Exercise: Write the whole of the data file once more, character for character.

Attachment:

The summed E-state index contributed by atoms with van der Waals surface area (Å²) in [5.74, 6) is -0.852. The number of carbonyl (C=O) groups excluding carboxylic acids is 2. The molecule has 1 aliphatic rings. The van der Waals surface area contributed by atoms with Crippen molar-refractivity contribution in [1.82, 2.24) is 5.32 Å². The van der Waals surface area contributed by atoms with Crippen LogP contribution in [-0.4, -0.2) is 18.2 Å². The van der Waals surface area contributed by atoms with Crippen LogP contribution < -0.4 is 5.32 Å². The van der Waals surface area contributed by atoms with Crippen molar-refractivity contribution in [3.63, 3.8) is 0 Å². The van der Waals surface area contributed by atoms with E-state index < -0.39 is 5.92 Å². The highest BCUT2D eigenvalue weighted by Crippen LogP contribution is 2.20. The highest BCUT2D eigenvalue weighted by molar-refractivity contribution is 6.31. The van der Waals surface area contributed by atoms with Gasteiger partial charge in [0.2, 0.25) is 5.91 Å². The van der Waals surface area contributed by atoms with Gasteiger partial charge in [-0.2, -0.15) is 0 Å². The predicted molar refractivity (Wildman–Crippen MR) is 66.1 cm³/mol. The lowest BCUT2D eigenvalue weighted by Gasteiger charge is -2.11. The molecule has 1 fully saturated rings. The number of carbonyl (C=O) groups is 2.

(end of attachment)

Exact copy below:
The summed E-state index contributed by atoms with van der Waals surface area (Å²) in [5.74, 6) is -0.852. The number of carbonyl (C=O) groups excluding carboxylic acids is 2. The molecule has 1 aliphatic rings. The van der Waals surface area contributed by atoms with Crippen molar-refractivity contribution in [1.82, 2.24) is 5.32 Å². The van der Waals surface area contributed by atoms with Crippen LogP contribution in [-0.4, -0.2) is 18.2 Å². The van der Waals surface area contributed by atoms with Crippen LogP contribution < -0.4 is 5.32 Å². The van der Waals surface area contributed by atoms with Crippen molar-refractivity contribution in [3.63, 3.8) is 0 Å². The van der Waals surface area contributed by atoms with E-state index < -0.39 is 5.92 Å². The highest BCUT2D eigenvalue weighted by Crippen LogP contribution is 2.20. The highest BCUT2D eigenvalue weighted by molar-refractivity contribution is 6.31. The van der Waals surface area contributed by atoms with Gasteiger partial charge in [0.2, 0.25) is 5.91 Å². The van der Waals surface area contributed by atoms with Gasteiger partial charge in [-0.2, -0.15) is 0 Å². The predicted molar refractivity (Wildman–Crippen MR) is 66.1 cm³/mol. The lowest BCUT2D eigenvalue weighted by Gasteiger charge is -2.11. The molecule has 1 fully saturated rings. The number of carbonyl (C=O) groups is 2.